Campus Construction Update: Week of Nov. 5, 2007
The new dining Commons should be open for business when students return from break on Feb. 25, project manager Paul Farnsworth reported. And it’s hoped that construction work will be complete about a month prior to the opening.
While there’s still plenty to do on the 60,000-square-foot facility, recent progress has been “amazing,” Farnsworth said. “You walk through and notice things, and it’s like, ‘When did they do that?’ ”
At this point, he explained, a kind of snowball effect is prevailing. The more things that are finished, the more things can be finished.
“If there’s something they can do without being in the way of something else, it’s being done,” he said.
So, for instance, the wiring for the public address system is in place. Sprinkler heads are being installed. Even shelf brackets in custodial closets are being hung.
But the biggest news may be that meetings have begun in anticipation of the building’s commissioning — the process of bringing in a third party to test mechanical, electrical and other systems. As with the new student housing, the local architecture firm Harriman Associates will perform the commissioning.
Other big news? Heat from the campus steam plant was turned on in the new Commons during the last week of October. “It was a big milestone,” Farnsworth said. And on Nov. 5, the emergency generator’s diesel engine was tested. That was significant for the entire campus, since a set of electric pumps that return “used steam” — condensate — to the central steam plant is located in Commons. If electricity goes out during a winter storm, at least there will be heat.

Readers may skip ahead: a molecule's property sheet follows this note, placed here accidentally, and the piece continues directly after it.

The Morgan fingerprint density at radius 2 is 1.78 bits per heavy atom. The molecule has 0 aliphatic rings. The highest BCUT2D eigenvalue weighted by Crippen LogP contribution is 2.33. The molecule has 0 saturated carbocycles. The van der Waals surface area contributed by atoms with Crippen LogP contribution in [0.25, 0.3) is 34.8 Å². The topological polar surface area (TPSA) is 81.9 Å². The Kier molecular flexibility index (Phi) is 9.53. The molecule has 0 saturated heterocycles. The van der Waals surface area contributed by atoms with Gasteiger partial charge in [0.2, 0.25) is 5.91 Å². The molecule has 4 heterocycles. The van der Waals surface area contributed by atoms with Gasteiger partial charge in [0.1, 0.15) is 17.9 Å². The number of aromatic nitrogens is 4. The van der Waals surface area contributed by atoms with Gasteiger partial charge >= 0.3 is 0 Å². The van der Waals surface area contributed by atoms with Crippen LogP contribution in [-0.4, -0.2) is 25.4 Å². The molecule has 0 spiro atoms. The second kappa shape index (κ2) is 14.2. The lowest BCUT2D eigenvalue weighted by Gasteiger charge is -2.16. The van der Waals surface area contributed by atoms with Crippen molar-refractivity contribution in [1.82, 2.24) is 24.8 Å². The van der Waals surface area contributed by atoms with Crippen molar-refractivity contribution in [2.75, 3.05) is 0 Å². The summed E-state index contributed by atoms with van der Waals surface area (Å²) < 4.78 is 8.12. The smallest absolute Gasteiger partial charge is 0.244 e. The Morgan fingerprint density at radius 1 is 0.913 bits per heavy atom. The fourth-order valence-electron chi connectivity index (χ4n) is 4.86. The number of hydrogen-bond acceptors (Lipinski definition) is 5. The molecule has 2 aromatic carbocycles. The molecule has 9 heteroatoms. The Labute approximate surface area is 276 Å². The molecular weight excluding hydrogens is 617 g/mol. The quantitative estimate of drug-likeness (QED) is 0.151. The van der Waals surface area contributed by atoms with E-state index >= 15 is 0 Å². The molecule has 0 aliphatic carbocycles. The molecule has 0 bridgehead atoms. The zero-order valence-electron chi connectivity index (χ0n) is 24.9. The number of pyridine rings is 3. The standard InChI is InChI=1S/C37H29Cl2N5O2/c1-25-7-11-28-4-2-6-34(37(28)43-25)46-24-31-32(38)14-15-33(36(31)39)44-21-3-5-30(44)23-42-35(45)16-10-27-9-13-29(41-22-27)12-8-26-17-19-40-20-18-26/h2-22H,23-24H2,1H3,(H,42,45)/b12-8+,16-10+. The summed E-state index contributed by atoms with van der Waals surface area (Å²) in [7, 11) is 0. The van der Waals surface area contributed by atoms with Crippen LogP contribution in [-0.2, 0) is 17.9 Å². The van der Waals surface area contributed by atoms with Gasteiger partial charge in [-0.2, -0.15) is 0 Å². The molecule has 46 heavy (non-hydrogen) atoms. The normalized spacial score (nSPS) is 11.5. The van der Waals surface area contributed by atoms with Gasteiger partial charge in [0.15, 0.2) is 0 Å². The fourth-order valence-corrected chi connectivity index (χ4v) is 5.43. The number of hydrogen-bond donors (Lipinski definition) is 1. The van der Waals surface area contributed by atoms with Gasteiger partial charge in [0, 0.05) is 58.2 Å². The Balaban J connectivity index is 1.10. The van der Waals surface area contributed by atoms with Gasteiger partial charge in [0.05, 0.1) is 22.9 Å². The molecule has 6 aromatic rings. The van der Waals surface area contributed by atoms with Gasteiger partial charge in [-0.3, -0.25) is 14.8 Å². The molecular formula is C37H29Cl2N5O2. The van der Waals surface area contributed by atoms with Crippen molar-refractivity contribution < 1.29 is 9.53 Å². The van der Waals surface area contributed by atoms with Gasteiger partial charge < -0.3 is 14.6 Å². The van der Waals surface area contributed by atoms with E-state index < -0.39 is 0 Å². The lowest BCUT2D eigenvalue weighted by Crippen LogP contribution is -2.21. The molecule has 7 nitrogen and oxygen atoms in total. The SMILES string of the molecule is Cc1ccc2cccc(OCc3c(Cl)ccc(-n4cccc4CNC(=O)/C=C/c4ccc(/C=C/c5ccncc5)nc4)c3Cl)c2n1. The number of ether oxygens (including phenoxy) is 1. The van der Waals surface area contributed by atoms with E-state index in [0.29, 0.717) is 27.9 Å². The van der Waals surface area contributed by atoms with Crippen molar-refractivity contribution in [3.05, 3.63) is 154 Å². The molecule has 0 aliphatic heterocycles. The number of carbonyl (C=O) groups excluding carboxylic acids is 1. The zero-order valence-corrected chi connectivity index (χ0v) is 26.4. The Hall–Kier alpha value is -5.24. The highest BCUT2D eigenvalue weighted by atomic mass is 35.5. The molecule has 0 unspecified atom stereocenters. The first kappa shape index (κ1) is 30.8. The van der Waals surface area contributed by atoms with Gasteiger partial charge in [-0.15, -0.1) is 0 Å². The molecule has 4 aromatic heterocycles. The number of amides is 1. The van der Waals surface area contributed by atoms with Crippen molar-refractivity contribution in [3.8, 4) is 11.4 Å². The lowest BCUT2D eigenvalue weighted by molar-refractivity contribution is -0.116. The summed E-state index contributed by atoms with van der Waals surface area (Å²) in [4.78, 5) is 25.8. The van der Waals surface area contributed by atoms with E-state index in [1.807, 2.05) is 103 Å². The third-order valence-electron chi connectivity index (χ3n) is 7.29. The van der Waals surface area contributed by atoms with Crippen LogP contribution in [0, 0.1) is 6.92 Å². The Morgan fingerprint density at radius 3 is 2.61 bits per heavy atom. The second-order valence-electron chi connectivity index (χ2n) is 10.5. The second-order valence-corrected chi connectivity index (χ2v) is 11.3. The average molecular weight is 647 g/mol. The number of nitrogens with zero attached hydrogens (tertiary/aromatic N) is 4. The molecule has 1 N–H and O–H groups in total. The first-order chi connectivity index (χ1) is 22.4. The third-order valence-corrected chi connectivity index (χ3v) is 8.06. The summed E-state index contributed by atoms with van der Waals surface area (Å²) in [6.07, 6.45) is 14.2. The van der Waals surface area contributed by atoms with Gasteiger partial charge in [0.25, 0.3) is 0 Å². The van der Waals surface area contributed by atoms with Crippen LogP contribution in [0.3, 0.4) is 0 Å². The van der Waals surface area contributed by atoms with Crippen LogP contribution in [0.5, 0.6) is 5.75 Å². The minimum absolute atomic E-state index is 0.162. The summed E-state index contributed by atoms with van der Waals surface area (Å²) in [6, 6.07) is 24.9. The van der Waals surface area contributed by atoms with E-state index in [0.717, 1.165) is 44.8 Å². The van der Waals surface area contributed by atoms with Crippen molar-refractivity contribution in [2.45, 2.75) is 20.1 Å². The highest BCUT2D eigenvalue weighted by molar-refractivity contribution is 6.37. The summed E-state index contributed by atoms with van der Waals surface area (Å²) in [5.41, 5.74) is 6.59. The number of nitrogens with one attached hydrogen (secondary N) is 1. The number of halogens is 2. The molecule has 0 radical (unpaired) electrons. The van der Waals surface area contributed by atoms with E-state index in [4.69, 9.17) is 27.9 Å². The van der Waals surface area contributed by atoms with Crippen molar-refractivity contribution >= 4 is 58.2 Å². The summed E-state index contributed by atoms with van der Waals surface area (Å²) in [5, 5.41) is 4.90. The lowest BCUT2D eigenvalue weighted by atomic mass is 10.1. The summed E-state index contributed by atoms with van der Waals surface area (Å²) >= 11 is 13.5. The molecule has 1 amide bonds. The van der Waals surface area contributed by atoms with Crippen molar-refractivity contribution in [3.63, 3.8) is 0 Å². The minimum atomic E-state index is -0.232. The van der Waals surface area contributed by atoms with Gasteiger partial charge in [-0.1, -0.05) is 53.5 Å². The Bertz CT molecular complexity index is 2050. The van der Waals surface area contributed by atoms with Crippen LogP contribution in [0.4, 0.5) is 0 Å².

The decorative recycled-wood ceiling veneer over the main dining area is complete, although, as Farnsworth reminded us, “there’s a difference between complete and accepted.” Let the tweaking begin. Light fixtures in that area are being installed, too. “They hang down, so it adds depth to the ceiling,” Farnsworth said. “It looks nicer” than the unadorned wood strips.
Nearby, the wall tiles in the servery are virtually finished. Black granite veneer has gone up in a number of interior sites, from the shaft leading up to the central skylight to the space around the grand staircase near the dining hall. And construction of that staircase itself is well along.
Meanwhile, Farnsworth expects delivery of only two more tractor-trailer loads of kitchen equipment, both this month.
High atop the building, the first section of the central skylight should be installed in the boxlike ventilation monitor by Nov. 12, Farnsworth said. Most of the building’s windows are in place, with the fireplace lounge glass being the major section still outstanding.